A robotic arm is a type of mechanical arm, usually programmable, with similar functions to a human arm; the arm may be the sum total of the mechanism or may be part of a more complex robot. The links of such a manipulator are connected by joints allowing either rotational motion (such as in an articulated robot) or translational (linear) displacement. The links of the manipulator can be considered to form a kinematic chain. The terminus of the kinematic chain of the manipulator is called the end effector and it is analogous to the human hand.
The end effector, or robotic hand, can be designed to perform any desired task such as welding, gripping, spinning etc., depending on the application. For example, robot arms in automotive assembly lines perform a variety of tasks such as welding and parts rotation and placement during assembly. In some circumstances, close emulation of the human hand is desired, as in robots designed to conduct bomb disarmament and disposal.
Cartesian robot / Gantry robot: Used for pick and place work, application of sealant, assembly operations, handling machine tools and arc welding. It’s a robot whose arm has three prismatic joints, whose axes are coincident with a Cartesian coordinator.
Cylindrical robot: Used for assembly operations, handling at machine tools, spot welding, and handling at diecasting machines. It’s a robot whose axes form a cylindrical coordinate system.
Spherical robot / Polar robot Used for handling machine tools, spot welding, diecasting, fettling machines, gas welding and arc welding. It’s a robot whose axes form a polar coordinate system.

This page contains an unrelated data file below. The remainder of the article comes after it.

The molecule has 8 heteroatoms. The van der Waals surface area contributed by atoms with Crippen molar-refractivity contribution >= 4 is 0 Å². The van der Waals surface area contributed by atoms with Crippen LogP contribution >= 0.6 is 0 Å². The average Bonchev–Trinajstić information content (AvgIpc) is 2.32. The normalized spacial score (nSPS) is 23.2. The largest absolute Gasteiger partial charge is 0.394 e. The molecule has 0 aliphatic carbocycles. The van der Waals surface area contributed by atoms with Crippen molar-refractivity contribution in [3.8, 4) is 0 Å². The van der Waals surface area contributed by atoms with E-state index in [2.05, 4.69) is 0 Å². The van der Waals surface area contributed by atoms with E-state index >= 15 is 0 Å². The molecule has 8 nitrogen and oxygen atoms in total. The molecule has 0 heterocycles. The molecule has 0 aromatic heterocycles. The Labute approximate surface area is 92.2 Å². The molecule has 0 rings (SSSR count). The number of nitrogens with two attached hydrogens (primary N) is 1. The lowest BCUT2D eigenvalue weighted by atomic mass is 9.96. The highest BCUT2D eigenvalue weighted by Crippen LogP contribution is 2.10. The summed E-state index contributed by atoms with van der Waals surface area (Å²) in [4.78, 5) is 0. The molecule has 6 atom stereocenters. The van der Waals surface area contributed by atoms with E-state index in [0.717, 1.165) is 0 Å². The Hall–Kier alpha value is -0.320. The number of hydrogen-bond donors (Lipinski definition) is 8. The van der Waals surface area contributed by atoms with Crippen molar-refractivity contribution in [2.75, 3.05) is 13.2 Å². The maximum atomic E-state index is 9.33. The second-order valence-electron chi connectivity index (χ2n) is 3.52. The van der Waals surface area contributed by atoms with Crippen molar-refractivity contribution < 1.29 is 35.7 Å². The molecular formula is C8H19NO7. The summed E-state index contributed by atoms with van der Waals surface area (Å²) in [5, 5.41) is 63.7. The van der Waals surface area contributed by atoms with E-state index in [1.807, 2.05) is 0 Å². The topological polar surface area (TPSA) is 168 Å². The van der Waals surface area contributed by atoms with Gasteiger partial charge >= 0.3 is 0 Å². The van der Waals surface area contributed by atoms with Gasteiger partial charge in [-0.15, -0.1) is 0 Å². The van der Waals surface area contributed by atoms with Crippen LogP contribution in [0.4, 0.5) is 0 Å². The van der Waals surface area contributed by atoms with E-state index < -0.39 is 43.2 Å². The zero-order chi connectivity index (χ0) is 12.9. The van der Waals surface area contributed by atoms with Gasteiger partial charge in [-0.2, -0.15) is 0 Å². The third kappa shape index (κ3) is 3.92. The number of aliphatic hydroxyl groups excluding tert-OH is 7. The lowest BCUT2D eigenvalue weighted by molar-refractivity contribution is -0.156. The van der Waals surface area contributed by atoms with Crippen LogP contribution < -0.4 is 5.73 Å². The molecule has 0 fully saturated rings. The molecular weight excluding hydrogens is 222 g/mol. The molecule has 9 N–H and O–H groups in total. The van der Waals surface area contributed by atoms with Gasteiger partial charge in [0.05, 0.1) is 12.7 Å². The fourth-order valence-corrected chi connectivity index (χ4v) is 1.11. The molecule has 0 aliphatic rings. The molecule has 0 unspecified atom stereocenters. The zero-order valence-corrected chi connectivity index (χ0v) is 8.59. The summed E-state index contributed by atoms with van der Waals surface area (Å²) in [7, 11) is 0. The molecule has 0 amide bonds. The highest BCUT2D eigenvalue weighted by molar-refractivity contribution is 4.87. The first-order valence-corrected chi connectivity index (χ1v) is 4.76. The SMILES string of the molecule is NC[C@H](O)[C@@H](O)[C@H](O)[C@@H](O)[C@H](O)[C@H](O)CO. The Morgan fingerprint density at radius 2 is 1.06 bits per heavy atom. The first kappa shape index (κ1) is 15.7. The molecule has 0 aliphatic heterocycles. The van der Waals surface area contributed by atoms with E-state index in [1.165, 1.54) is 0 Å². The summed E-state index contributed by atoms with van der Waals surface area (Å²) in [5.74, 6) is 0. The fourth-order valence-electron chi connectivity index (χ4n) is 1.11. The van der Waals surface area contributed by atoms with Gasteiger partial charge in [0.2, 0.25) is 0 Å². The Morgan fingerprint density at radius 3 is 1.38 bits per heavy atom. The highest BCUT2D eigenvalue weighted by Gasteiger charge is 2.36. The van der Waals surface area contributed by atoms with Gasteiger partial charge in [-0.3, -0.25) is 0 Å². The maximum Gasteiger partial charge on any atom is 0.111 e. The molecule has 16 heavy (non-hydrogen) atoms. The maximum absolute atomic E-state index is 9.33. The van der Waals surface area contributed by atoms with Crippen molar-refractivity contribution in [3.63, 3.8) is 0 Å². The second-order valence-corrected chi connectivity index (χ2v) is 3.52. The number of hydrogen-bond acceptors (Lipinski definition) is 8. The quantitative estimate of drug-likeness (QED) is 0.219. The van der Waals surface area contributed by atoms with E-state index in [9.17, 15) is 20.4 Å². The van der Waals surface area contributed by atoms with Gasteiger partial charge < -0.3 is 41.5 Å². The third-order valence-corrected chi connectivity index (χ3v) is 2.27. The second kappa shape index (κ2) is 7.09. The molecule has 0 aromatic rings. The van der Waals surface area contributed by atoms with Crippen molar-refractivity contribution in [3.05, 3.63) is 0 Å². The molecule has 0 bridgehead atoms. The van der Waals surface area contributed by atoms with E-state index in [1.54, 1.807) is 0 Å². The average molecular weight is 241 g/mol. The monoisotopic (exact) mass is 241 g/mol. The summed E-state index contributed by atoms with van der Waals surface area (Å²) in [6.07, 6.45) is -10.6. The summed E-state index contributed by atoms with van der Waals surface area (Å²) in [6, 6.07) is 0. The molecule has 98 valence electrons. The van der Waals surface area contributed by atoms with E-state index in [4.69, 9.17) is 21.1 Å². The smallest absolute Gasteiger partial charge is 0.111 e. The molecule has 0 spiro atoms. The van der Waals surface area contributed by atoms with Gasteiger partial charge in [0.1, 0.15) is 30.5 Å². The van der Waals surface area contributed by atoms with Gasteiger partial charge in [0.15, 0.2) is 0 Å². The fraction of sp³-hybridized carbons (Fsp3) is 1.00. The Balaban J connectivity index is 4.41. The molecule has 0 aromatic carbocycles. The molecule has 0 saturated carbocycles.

SCARA robot: Used for pick and place work, application of sealant, assembly operations and handling machine tools. This robot features two parallel rotary joints to provide compliance in a plane.
Articulated robot: Used for assembly operations, diecasting, fettling machines, gas welding, arc welding and spray painting. It’s a robot whose arm has at least three rotary joints.
Parallel robot: One use is a mobile platform handling cockpit flight simulators. It’s a robot whose arms have concurrent prismatic or rotary joints.
Anthropomorphic robot: It is shaped in a way that resembles a human hand, i.e. with independent fingers and thumbs.
Notable robotic arms
In space, the Space Shuttle Remote Manipulator System also known as Canadarm or SRMS and its successor Canadarm2 are examples of multi degree of freedom robotic arms. These robotic arms have been used to perform a variety of tasks such as inspection of the Space Shuttle using a specially deployed boom with cameras and sensors attached at the end effector, and also satellite deployment and retrieval manoeuvres from the cargo bay of the Space Shuttle.
The Curiosity rover on the planet Mars also uses a robotic arm.
Low-cost robotic arms
In the decade of 2010 the availability of low-cost robotic arms increased substantially. Although such robotic arms are mostly marketed as hobby or educational devices, applications in laboratory automation have been proposed, like their use as autosamplers.
An articulated robot is a robot with rotary joints (e.g. a legged robot or an industrial robot). Articulated robots can range from simple two-jointed structures to systems with 10 or more interacting joints. They are powered by a variety of means, including electric motors.
Some types of robots, such as robotic arms, can be articulated or non-articulated.